Hijama (cupping) and Negative Pressure: The Pump VS The Fire Method

Greetings, dear readers

There are slight differences in the method of Hijama application which vary from one practitioner to the next. These variations can range from the types of cups and blades that are used, the cutting techniques of individual practitioners and the use of a plastic pump or the “fire” method. Some patients may prefer one method over another for comfort or religious reasons. We plan to go into more detail about this at a later date. In this post, we will be discussing some benefits of using a plastic pump to apply cups and why we at Pure Therapy have chosen this way over the fire method.

Fire cupping (1)

To understand how each kind of application differs, we must first explain what this negative pressure or “suction”, caused by the pump or the fire, actually is. To put it simply, it is the opposite of normal pressure. Usually, the word pressure brings to mind the idea of a downward force pressing upon a surface. Examples of this force being used in a therapeutic setting include professional massages and acupressure.

Negative pressure applied to skin (2)

Negative pressure is the reverse of normal pressure, meaning that instead of being a force which pushes down on a surface, it pulls it up instead. This is what occurs beneath the cup during the application of Hijama. The skin is lifted up instead of being pressed down. The practice of dry cupping comprises solely of this pressure and its effects, as the incisions or “scratches” are not made.

Moving onto the effects of suctioning the skin, it is important to note that while most human bodies respond in the same way, some people may be prone to over reacting. This can cause the skin to form blisters, become scarred or discolour faster or for much longer than normal. Others can react in the opposite manner. For example, their skin may not change colour under the cup to the same extent or perhaps not as fast as some people. They may also need firmer scratches in order for the toxins to flow into the cup, depending on their skin type.

Hijama marks (3)

Some effects of negative pressure upon skin are:

  • The creation of a vacuum or “space” beneath first layers of skin, which acts as a vent for internal pressure and aids lymphatic drainage
  • The separation of layers within the body such as tissues, muscles and fascia, thus facilitating the removal of trigger points or “knots”
  • The stretching of the skin cells to induce the production of pain relieving chemicals such as endorphins and other agents which inhibit pain
  • And the drawing of oxygen and nutrient filled blood cells to the tissues beneath the cup and the surrounding areas

Both the pumping and fire method affect the body of the patient in the aforementioned ways. However, there are also a number of significant differences. The most potentially damaging effect of the fire method is linked to the strength of suction applied by it. When using the plastic pump and cups, the suction strength can be increased or decreased according to the comfort of the patient and the judgement of the practitioner. Whereas with the fire method, which involves the use of glass cup and balls of cotton wool set alight, the strength of the negative pressure being applied cannot be adjusted once the cup has been placed upon the skin.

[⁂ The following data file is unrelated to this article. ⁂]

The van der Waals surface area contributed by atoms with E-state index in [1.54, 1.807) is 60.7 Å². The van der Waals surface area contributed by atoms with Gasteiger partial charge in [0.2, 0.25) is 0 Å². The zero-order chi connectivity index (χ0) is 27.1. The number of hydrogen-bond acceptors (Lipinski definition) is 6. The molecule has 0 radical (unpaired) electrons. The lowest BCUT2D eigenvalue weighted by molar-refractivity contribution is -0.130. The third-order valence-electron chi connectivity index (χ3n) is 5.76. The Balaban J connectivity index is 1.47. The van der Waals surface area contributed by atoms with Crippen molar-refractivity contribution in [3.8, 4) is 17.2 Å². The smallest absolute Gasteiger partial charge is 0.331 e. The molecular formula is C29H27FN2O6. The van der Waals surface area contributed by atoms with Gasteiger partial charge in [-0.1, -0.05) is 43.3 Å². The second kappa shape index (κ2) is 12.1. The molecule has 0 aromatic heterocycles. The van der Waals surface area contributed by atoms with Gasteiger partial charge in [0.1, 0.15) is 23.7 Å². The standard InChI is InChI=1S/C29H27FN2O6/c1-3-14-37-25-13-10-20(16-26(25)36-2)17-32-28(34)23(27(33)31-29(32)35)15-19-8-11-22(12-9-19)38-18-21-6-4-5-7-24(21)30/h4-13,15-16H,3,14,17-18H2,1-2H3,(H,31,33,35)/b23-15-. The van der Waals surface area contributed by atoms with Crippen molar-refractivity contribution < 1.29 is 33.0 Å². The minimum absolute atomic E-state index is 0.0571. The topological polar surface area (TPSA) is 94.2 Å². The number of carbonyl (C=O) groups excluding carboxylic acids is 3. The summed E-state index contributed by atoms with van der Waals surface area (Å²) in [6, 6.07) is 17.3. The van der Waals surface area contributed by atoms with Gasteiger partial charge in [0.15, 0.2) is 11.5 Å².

Strength of Hijama suction (4)

By not being able to control it, the practitioner risks treating the skin of the patient harshly, resulting in it needing longer to heal. Elderly patients and those with sensitive skin or diseases which cause poor healing may suffer permanent damage to the surface of their skin. By using controlled suction, the practitioner can reduce this risk considerably.

Another factor that has influenced our decision to use the pumping method is the slight complexity of the other method. Hijama application via the use of fire requires the practitioner to have their blades, multiple cotton wool balls and flammable liquid at hand, as well as tongs to grip the burning cotton and the speed to make use of their technique. The cups used during fire cupping are normally made from glass, which would need to be thoroughly sterilised in between sessions. This would take a considerable amount of time and effort to maintain. In comparison, the only instruments used by practitioners of the other method are disposable cups and blades, which are thrown away immediately after being used, with the addition of a single pump that is disinfected in between patients


Fire cupping instruments (5)

Due to the reasons mentioned above, we at Pure Therapy use plastic pumps and cups instead of the instruments needed by those who apply Hijama with fire. Though both kinds of application have similar effects on the body, the differences between the two can have a significant impact on both the skin and the satisfaction of our patients.

We hope that this information has benefitted you, our dear readers.

Thank you for reading!

The Pure Therapy Team

Images referenced from:
(1) http://cupping.co.uk/wp-content/uploads/2015/06/fire_cupping1.jpg
(2) http://2.bp.blogspot.com/-_sjN4ui98Q0/UUvic9ffY4I/AAAAAAAAANs/_UjwTbHRcBs/s1600/Cupping2.jpg
(3) https://s-media-cache-ak0.pinimg.com/736x/9e/95/1e/9e951eb9fc3a949e8da98dc86d5c88e0.jpg
(4) http://www.esciencecentral.org/journals/AIMimages/2327-5162-2-122-g001b.gif (altered)
(5) http://www.acupuncture-points.org/images/261xNxFire_cups_tray_b4.jpg.pagespeed.ic.r9Kz-T7TJZ.jpg

One thought on “Hijama (cupping) and Negative Pressure: The Pump VS The Fire Method

  1. You are completely in ERROR!
    Fire takes away the oxygen and there is a considerable less danger or bacteria entering the lower layer of the skin. This is just one reason fire cupping is the original and the best way!


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